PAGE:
Employers that answer a proposed Internal Revenue Service 401(k) compliance questionnaire honestly could get into legal trouble, a SPARK Institute official warns.

The IRS wants to have a random sample of 1,200 employers complete an online survey about 401(k) plans.

Larry Goldbrum, general counsel of the SPARK Institute, Simsbury, Conn., a group that represents large retirement services vendors, says plan sponsors may not understand the true nature of the questionnaire.

In a set of answers to “frequently asked questions”, IRS officials say a compliance check is an enforcement action, Goldbrum writes in a 401(k) compliance check comment letter he has sent to the IRS on behalf of the institute.

The institute is asking the IRS to increase the amount of time sponsors have to fill out the questionnaire to 180 days, from 90 days.

Goldbrum notes that some of the answers to some of the multiple choice questions included in the questionnaire are “unacceptable under the law.”

The list of answers to a question dealing with the number of loans outstanding and the amounts involved includes an answer referring to loans of more than $50,000. That “will raise compliance defect concerns,” Goldbrum says.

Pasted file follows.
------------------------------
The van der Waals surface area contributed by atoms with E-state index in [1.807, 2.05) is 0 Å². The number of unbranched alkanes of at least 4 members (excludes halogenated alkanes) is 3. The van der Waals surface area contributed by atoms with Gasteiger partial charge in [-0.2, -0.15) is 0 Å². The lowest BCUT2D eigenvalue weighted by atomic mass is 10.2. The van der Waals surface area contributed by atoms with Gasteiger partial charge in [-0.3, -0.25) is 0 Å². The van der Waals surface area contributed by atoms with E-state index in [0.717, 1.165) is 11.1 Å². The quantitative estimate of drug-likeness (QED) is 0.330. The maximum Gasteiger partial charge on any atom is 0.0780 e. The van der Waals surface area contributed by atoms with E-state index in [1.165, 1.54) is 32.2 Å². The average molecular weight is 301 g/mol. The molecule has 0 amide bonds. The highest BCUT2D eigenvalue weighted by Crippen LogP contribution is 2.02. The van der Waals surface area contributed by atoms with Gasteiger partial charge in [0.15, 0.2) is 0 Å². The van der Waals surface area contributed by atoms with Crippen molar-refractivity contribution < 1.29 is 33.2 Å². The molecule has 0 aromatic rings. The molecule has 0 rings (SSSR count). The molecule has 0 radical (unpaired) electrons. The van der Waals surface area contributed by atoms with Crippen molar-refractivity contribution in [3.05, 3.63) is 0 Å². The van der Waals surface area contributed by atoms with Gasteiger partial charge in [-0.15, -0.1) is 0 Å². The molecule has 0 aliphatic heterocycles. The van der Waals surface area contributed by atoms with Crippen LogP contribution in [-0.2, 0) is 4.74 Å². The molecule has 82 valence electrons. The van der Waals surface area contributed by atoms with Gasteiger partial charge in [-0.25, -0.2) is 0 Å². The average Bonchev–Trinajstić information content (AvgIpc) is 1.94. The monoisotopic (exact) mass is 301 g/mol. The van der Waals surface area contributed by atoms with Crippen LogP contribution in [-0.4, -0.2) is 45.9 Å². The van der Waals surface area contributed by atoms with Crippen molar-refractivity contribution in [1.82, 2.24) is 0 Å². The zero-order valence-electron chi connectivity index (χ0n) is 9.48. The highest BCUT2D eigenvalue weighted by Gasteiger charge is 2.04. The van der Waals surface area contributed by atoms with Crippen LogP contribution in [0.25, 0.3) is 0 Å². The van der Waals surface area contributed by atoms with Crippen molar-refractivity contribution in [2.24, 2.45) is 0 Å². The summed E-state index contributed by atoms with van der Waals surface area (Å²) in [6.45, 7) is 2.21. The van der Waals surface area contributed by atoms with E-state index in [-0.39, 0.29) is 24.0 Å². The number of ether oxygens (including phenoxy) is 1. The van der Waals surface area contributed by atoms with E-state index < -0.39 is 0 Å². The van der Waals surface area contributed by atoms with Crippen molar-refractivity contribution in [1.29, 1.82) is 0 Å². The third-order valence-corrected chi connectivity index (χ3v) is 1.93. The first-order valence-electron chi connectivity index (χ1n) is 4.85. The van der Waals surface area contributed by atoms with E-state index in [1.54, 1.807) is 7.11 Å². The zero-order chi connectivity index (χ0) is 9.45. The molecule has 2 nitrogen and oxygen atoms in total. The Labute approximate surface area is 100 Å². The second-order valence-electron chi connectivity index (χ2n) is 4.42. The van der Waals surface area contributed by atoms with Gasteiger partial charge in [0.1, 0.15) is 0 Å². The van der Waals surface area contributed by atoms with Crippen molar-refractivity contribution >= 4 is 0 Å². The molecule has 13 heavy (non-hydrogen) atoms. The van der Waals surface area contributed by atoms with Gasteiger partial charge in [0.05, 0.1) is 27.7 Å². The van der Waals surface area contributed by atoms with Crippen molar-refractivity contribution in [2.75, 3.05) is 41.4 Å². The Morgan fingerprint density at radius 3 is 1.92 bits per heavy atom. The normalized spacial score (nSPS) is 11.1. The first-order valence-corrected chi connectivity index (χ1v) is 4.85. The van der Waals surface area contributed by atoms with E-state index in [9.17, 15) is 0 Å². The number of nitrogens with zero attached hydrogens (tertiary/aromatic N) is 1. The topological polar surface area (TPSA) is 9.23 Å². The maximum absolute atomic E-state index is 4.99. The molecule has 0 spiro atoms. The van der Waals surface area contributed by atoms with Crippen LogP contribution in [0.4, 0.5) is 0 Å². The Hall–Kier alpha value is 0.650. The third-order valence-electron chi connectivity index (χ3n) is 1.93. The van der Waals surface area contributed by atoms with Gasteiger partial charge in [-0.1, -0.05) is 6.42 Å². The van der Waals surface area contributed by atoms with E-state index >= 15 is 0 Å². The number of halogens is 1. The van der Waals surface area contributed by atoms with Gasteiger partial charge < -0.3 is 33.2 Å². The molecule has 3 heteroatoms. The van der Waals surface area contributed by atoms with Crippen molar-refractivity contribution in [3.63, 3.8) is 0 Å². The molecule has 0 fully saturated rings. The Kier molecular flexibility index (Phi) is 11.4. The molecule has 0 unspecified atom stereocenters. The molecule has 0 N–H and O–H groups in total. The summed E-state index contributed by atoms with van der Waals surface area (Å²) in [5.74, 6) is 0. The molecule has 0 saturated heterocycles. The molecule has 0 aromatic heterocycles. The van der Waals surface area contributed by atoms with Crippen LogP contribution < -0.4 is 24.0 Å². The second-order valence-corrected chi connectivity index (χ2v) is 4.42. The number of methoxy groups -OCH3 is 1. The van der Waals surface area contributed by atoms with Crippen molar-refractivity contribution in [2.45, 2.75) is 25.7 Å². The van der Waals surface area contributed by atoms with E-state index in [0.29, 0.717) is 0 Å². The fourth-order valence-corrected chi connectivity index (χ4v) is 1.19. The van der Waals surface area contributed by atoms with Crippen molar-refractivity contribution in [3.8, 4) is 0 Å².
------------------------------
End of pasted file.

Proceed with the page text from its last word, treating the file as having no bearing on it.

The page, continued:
The list of answers to a question about cashing out terminated participants “includes only one correct choice, i.e., $1,000,” Goldbrum says. “Any other answer will result in compliance defect concerns.”

The SPARK Institute recognizes that the IRS is trying to identify whether plans are following the correct rules and regulations, but “we are concerned that plan sponsors may be unintentionally confused or misled into believing that an unacceptable choice may be a proper response,” Goldbrum says.

Answering the survey also could take a great deal of sponsor and plan vendor time during a period when many sponsors will be preparing annual filings for the Internal Revenue Service and the U.S. Labor Department, Goldbrum says.